I can’t say enough good things about the staff in the counseling center—they are some of the best co-workers I’ve ever had and make coming to work each day an absolute joy.

Counselors tend to be ridiculously self-aware of our hang-ups, which is often hilarious. We keep each other humble and laughing, even on the hard days.


What inspires you?

My energy wouldn’t typically be described as “excitable”—I’m much more of an internal processor—but I find inspiration and energy from appreciating and admiring the effort other people put into their lives.

When I worked at the detention center, I was awestruck by the kids finding hope and optimism in their darkest hours, reconnecting with their families and making plans for their futures. I see this same process of change happen with my clients at Viterbo, as they overcome obstacle after obstacle in their life—it’s an incredible thing to be a part of!

In a non-work setting I get inspiration from my partner, Kate, and our two awesome kids. I see them do things like rock out at piano and viola, learn how to do handstands and snowboard, or write books and inspire students, and I’m just amazed by these gifted and wonderful people I get to spend my life with.


What advice would you give to students regarding heading out into “the real world”?

I would seriously say: be nice.

Life is so, so much easier when you’re nice. That doesn’t mean be a pushover—then you’re being nice to everyone but yourself. You never know what other people are going through, and yeah—they might make you angry or disappointed, or they might just not get you, but it takes so much effort and energy to be mean.

Be nice! I wish I had learned this much, much earlier, but hey, we’re all on our own journeys here.


Do you have a little-known fun fact about yourself that would surprise students and co-workers?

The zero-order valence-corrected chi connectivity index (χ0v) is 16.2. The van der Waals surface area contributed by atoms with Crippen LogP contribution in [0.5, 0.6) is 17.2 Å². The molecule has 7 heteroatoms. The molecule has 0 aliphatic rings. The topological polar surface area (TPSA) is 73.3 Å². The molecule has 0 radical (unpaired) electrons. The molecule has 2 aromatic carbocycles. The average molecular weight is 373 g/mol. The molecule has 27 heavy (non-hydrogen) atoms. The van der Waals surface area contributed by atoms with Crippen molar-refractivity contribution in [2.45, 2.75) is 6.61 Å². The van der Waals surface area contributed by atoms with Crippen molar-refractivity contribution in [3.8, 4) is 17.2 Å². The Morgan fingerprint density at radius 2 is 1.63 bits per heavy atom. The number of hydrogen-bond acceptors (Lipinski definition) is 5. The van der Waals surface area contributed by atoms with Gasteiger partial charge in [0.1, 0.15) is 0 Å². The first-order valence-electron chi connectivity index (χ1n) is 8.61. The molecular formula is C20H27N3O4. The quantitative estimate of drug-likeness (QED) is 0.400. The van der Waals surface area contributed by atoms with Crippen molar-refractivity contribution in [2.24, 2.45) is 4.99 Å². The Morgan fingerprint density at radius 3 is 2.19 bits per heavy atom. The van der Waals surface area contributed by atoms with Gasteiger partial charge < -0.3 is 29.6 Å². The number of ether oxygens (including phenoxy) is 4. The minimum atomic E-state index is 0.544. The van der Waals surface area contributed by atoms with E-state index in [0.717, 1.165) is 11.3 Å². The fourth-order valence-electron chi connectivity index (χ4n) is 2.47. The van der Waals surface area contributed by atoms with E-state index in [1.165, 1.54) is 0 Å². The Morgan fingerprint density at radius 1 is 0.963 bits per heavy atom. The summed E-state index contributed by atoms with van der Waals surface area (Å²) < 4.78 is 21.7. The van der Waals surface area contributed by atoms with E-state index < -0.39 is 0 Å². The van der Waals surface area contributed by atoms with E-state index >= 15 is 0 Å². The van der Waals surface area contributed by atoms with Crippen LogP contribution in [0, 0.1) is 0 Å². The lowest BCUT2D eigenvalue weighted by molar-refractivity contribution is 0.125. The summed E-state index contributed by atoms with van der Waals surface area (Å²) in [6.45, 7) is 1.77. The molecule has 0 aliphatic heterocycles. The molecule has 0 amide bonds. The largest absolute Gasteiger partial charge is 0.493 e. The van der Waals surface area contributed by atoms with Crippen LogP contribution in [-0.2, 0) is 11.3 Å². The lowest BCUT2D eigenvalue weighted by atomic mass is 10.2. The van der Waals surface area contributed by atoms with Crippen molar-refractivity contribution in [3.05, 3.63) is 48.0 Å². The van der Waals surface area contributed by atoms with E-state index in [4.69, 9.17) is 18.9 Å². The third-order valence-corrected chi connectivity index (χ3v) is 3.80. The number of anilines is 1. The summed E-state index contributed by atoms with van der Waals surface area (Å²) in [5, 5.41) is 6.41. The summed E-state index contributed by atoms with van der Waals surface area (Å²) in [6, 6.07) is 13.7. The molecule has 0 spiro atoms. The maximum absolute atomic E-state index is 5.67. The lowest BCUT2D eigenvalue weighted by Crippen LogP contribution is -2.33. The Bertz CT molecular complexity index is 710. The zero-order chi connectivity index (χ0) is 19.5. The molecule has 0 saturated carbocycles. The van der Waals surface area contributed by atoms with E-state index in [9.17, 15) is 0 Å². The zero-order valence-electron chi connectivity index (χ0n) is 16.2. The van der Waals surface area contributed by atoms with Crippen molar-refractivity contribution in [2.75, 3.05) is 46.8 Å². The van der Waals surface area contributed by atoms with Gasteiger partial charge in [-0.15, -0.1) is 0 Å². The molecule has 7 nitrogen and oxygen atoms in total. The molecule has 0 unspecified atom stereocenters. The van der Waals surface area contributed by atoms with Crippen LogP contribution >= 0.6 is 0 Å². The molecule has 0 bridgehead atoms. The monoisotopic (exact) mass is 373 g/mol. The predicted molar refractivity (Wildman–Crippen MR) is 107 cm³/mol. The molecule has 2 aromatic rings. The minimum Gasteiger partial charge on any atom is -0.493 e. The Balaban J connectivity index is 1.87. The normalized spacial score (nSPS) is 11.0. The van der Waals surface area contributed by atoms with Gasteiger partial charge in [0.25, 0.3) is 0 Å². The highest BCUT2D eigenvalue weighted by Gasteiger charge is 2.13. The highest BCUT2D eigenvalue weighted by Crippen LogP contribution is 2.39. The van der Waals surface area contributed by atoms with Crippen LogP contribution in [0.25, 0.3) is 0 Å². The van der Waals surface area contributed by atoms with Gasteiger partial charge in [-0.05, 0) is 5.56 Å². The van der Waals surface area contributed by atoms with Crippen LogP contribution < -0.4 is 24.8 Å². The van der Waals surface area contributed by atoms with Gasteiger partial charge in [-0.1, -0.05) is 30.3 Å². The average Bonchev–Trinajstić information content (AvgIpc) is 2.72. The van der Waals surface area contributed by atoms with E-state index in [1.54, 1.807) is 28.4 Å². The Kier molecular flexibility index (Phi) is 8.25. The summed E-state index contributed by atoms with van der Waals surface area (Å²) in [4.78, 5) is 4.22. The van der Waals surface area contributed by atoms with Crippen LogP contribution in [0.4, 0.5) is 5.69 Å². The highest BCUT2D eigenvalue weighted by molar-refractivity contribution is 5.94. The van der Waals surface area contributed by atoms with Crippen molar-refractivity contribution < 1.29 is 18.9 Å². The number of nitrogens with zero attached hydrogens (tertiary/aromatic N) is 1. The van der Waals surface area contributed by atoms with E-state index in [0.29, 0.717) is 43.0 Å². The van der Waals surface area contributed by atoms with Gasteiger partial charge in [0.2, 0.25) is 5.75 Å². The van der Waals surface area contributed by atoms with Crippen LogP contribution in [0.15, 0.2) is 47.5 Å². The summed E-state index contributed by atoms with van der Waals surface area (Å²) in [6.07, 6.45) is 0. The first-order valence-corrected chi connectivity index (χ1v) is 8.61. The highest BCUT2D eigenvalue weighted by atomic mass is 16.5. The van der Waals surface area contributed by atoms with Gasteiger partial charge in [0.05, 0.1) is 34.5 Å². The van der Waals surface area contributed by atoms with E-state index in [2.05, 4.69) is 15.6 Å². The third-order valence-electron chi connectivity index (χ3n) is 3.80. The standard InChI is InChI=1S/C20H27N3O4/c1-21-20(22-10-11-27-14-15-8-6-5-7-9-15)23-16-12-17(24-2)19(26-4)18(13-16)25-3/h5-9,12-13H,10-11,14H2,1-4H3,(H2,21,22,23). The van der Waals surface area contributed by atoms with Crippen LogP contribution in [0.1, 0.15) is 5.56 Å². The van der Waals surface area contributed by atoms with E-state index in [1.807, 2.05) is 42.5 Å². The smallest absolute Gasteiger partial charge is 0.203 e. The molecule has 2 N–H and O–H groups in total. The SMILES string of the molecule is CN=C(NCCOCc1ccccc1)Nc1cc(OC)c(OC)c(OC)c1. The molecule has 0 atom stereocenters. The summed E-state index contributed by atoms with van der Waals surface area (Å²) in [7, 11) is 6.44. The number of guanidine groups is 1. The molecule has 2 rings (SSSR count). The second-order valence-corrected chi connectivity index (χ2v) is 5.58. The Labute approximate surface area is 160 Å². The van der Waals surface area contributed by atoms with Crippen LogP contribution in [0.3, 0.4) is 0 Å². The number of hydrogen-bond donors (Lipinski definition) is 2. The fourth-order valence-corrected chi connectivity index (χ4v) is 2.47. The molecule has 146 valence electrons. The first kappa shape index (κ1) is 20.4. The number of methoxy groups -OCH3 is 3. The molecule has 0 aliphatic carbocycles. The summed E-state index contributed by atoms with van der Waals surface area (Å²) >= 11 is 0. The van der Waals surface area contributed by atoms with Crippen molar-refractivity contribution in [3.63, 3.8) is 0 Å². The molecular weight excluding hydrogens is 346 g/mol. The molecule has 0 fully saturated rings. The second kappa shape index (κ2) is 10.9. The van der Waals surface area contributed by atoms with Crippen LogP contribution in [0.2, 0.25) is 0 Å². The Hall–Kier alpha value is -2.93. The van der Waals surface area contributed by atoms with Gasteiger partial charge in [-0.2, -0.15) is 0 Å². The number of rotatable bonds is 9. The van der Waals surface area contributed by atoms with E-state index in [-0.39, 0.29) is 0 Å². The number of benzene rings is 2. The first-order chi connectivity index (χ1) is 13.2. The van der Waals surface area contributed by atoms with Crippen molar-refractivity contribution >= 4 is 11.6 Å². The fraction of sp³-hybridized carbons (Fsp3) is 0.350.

I always answer this question the same way—I’m not sure what that says about me—but I used to be a very competitive javelin thrower in high school and at university. I was the national champion in the javelin in 1998 and the state champion for Pennsylvania in 1999 and 2000. I was able to put myself through college on a full athletic scholarship.

I also used to coach at Washington University in St. Louis, and several of the athletes I coached broke school records and qualified for nationals.

It feels like another lifetime, so I don’t talk about it much. But Kate likes to break out that knowledge from time to time and embarrass me, so this time I’m beating her to it.


What do others say about you?

Actually, this is really funny. During the Orientation Service Saturday in August, some of the students were talking about me being so nice and so fun (OK, so maybe I’m adding the fun part).

My 9-year-old son was with me, and he overheard them and said, “Oh, you don’t know my dad—he isn’t nice all the time!” He said it with so much seriousness and certainty that it must be true.

So what would others say about me? Apparently, that I’m nice and fun … but not all the time.

Justin McKnight and family